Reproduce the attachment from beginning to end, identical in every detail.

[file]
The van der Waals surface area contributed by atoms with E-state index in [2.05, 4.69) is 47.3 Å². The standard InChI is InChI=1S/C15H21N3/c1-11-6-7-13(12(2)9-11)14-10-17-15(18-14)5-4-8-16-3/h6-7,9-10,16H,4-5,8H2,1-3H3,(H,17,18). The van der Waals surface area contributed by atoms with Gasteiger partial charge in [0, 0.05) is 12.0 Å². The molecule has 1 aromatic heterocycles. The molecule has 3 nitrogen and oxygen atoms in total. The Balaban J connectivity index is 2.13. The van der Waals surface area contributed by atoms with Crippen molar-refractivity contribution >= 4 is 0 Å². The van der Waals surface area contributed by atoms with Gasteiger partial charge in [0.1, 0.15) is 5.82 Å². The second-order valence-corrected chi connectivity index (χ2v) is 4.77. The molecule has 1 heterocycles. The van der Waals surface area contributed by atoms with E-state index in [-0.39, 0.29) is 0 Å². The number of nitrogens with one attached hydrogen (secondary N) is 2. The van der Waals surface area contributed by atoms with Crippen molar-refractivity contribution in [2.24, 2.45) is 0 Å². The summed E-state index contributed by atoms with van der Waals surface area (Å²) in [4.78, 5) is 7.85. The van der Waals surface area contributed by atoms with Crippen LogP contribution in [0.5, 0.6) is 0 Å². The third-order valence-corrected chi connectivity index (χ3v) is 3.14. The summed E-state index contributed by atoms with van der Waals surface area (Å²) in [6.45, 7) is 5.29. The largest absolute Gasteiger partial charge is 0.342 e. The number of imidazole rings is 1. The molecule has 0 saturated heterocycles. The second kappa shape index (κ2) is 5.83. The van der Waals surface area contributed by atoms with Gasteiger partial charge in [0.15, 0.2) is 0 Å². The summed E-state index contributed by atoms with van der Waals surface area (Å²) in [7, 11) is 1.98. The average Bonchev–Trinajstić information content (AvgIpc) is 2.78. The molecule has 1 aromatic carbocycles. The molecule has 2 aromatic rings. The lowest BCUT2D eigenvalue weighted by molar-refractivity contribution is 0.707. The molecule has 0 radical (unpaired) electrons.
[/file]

The van der Waals surface area contributed by atoms with E-state index in [2.05, 4.69) is 47.3 Å². The standard InChI is InChI=1S/C15H21N3/c1-11-6-7-13(12(2)9-11)14-10-17-15(18-14)5-4-8-16-3/h6-7,9-10,16H,4-5,8H2,1-3H3,(H,17,18). The van der Waals surface area contributed by atoms with Gasteiger partial charge in [0, 0.05) is 12.0 Å². The molecule has 1 aromatic heterocycles. The molecule has 3 nitrogen and oxygen atoms in total. The Balaban J connectivity index is 2.13. The van der Waals surface area contributed by atoms with Crippen molar-refractivity contribution >= 4 is 0 Å². The van der Waals surface area contributed by atoms with Gasteiger partial charge in [0.1, 0.15) is 5.82 Å². The second-order valence-corrected chi connectivity index (χ2v) is 4.77. The molecule has 1 heterocycles. The van der Waals surface area contributed by atoms with E-state index in [-0.39, 0.29) is 0 Å². The number of nitrogens with one attached hydrogen (secondary N) is 2. The van der Waals surface area contributed by atoms with Crippen molar-refractivity contribution in [2.24, 2.45) is 0 Å². The summed E-state index contributed by atoms with van der Waals surface area (Å²) in [4.78, 5) is 7.85. The van der Waals surface area contributed by atoms with Crippen LogP contribution in [0.5, 0.6) is 0 Å². The third-order valence-corrected chi connectivity index (χ3v) is 3.14. The summed E-state index contributed by atoms with van der Waals surface area (Å²) in [6.45, 7) is 5.29. The largest absolute Gasteiger partial charge is 0.342 e. The number of imidazole rings is 1. The molecule has 0 saturated heterocycles. The second kappa shape index (κ2) is 5.83. The van der Waals surface area contributed by atoms with Gasteiger partial charge in [0.15, 0.2) is 0 Å². The summed E-state index contributed by atoms with van der Waals surface area (Å²) in [7, 11) is 1.98. The average Bonchev–Trinajstić information content (AvgIpc) is 2.78. The molecule has 1 aromatic carbocycles. The molecule has 2 aromatic rings. The lowest BCUT2D eigenvalue weighted by molar-refractivity contribution is 0.707. The molecule has 0 radical (unpaired) electrons.